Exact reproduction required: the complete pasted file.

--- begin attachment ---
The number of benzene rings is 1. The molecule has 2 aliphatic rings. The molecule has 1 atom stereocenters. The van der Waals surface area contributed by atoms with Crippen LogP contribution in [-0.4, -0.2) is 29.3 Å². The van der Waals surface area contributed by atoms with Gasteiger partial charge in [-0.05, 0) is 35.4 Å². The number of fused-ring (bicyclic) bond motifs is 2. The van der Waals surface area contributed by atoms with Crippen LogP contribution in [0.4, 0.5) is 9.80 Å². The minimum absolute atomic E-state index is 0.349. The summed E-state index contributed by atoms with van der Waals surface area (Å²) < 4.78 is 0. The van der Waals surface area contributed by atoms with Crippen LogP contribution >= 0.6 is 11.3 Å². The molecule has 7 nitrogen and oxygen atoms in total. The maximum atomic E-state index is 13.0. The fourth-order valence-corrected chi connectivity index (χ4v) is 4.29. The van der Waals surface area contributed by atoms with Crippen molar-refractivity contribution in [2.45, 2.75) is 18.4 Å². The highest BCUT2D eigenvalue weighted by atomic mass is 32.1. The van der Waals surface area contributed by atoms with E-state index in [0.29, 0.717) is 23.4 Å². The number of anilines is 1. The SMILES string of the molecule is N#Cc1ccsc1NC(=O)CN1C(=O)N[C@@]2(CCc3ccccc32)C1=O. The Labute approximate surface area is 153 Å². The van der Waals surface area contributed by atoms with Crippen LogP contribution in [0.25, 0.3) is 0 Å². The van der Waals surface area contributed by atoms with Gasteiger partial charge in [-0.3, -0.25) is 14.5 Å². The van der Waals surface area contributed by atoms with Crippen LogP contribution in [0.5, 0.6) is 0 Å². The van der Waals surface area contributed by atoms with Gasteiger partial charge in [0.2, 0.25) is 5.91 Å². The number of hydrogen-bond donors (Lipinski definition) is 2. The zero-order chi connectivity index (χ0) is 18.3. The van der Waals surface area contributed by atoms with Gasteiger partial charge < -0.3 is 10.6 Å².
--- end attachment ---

The number of benzene rings is 1. The molecule has 2 aliphatic rings. The molecule has 1 atom stereocenters. The van der Waals surface area contributed by atoms with Crippen LogP contribution in [-0.4, -0.2) is 29.3 Å². The van der Waals surface area contributed by atoms with Gasteiger partial charge in [-0.05, 0) is 35.4 Å². The number of fused-ring (bicyclic) bond motifs is 2. The van der Waals surface area contributed by atoms with Crippen LogP contribution in [0.4, 0.5) is 9.80 Å². The minimum absolute atomic E-state index is 0.349. The summed E-state index contributed by atoms with van der Waals surface area (Å²) < 4.78 is 0. The van der Waals surface area contributed by atoms with Crippen LogP contribution >= 0.6 is 11.3 Å². The molecule has 7 nitrogen and oxygen atoms in total. The maximum atomic E-state index is 13.0. The fourth-order valence-corrected chi connectivity index (χ4v) is 4.29. The van der Waals surface area contributed by atoms with Crippen molar-refractivity contribution in [2.45, 2.75) is 18.4 Å². The highest BCUT2D eigenvalue weighted by atomic mass is 32.1. The van der Waals surface area contributed by atoms with E-state index in [0.29, 0.717) is 23.4 Å². The number of anilines is 1. The SMILES string of the molecule is N#Cc1ccsc1NC(=O)CN1C(=O)N[C@@]2(CCc3ccccc32)C1=O. The Labute approximate surface area is 153 Å². The van der Waals surface area contributed by atoms with Crippen LogP contribution in [0.25, 0.3) is 0 Å². The van der Waals surface area contributed by atoms with Gasteiger partial charge in [-0.3, -0.25) is 14.5 Å². The van der Waals surface area contributed by atoms with Crippen LogP contribution in [0.5, 0.6) is 0 Å². The van der Waals surface area contributed by atoms with Gasteiger partial charge in [0.2, 0.25) is 5.91 Å². The number of hydrogen-bond donors (Lipinski definition) is 2. The zero-order chi connectivity index (χ0) is 18.3. The van der Waals surface area contributed by atoms with Gasteiger partial charge < -0.3 is 10.6 Å².